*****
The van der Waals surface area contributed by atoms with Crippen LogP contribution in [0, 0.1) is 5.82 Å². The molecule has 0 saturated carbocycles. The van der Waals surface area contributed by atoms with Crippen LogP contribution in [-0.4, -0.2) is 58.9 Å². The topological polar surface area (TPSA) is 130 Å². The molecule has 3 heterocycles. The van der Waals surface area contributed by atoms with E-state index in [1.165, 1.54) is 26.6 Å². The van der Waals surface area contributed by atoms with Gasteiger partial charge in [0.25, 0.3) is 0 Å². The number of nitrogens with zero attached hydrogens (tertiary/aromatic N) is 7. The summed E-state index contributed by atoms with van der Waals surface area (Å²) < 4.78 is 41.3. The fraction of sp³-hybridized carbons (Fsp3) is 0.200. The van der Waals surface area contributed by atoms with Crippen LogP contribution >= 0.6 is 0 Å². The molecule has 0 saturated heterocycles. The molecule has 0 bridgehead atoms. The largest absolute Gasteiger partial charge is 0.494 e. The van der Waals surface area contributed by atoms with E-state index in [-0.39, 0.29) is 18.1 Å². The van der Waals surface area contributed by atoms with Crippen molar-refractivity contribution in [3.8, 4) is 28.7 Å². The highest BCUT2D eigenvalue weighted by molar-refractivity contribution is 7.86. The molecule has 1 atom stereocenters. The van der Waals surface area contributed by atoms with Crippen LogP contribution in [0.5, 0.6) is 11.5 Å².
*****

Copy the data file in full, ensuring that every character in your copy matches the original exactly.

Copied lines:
The van der Waals surface area contributed by atoms with Crippen LogP contribution in [0, 0.1) is 5.82 Å². The molecule has 0 saturated carbocycles. The van der Waals surface area contributed by atoms with Crippen LogP contribution in [-0.4, -0.2) is 58.9 Å². The topological polar surface area (TPSA) is 130 Å². The molecule has 3 heterocycles. The van der Waals surface area contributed by atoms with E-state index in [1.165, 1.54) is 26.6 Å². The van der Waals surface area contributed by atoms with Gasteiger partial charge in [0.25, 0.3) is 0 Å². The number of nitrogens with zero attached hydrogens (tertiary/aromatic N) is 7. The summed E-state index contributed by atoms with van der Waals surface area (Å²) < 4.78 is 41.3. The fraction of sp³-hybridized carbons (Fsp3) is 0.200. The van der Waals surface area contributed by atoms with Crippen LogP contribution >= 0.6 is 0 Å². The molecule has 0 saturated heterocycles. The molecule has 0 bridgehead atoms. The largest absolute Gasteiger partial charge is 0.494 e. The van der Waals surface area contributed by atoms with E-state index in [-0.39, 0.29) is 18.1 Å². The van der Waals surface area contributed by atoms with Crippen molar-refractivity contribution in [3.8, 4) is 28.7 Å². The highest BCUT2D eigenvalue weighted by molar-refractivity contribution is 7.86. The molecule has 1 atom stereocenters. The van der Waals surface area contributed by atoms with Crippen LogP contribution in [0.5, 0.6) is 11.5 Å².